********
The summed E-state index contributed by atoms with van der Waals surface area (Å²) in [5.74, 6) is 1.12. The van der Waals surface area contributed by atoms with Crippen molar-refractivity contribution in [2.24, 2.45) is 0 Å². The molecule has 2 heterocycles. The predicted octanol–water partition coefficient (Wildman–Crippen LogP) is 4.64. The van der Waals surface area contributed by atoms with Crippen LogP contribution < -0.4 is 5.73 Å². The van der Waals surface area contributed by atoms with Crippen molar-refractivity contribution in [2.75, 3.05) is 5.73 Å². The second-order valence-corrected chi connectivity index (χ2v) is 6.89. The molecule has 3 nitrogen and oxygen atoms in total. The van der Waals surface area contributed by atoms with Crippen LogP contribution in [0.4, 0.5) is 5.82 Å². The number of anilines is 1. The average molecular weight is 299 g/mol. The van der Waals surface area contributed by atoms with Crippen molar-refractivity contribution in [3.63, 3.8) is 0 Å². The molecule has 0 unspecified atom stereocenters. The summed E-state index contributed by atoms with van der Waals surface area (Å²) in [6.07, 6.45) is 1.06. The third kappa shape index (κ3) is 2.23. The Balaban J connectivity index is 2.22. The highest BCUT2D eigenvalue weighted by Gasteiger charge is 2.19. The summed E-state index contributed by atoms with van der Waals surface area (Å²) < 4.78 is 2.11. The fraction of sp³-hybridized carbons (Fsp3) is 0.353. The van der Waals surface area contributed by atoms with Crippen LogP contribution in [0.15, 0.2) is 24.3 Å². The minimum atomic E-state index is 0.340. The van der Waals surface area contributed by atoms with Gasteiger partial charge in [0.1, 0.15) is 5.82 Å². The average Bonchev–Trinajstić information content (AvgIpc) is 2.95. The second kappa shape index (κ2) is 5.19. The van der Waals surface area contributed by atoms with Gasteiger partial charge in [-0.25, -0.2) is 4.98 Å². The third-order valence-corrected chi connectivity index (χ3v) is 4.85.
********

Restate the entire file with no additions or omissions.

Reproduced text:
The summed E-state index contributed by atoms with van der Waals surface area (Å²) in [5.74, 6) is 1.12. The van der Waals surface area contributed by atoms with Crippen molar-refractivity contribution in [2.24, 2.45) is 0 Å². The molecule has 2 heterocycles. The predicted octanol–water partition coefficient (Wildman–Crippen LogP) is 4.64. The van der Waals surface area contributed by atoms with Crippen LogP contribution < -0.4 is 5.73 Å². The van der Waals surface area contributed by atoms with Crippen molar-refractivity contribution in [2.75, 3.05) is 5.73 Å². The second-order valence-corrected chi connectivity index (χ2v) is 6.89. The molecule has 3 nitrogen and oxygen atoms in total. The van der Waals surface area contributed by atoms with Crippen LogP contribution in [0.4, 0.5) is 5.82 Å². The number of anilines is 1. The average molecular weight is 299 g/mol. The van der Waals surface area contributed by atoms with Crippen molar-refractivity contribution in [3.63, 3.8) is 0 Å². The molecule has 0 unspecified atom stereocenters. The summed E-state index contributed by atoms with van der Waals surface area (Å²) in [6.07, 6.45) is 1.06. The third kappa shape index (κ3) is 2.23. The Balaban J connectivity index is 2.22. The highest BCUT2D eigenvalue weighted by Gasteiger charge is 2.19. The summed E-state index contributed by atoms with van der Waals surface area (Å²) < 4.78 is 2.11. The fraction of sp³-hybridized carbons (Fsp3) is 0.353. The van der Waals surface area contributed by atoms with Crippen LogP contribution in [0.15, 0.2) is 24.3 Å². The minimum atomic E-state index is 0.340. The van der Waals surface area contributed by atoms with Gasteiger partial charge in [0.1, 0.15) is 5.82 Å². The average Bonchev–Trinajstić information content (AvgIpc) is 2.95. The second kappa shape index (κ2) is 5.19. The van der Waals surface area contributed by atoms with Gasteiger partial charge in [-0.25, -0.2) is 4.98 Å². The third-order valence-corrected chi connectivity index (χ3v) is 4.85.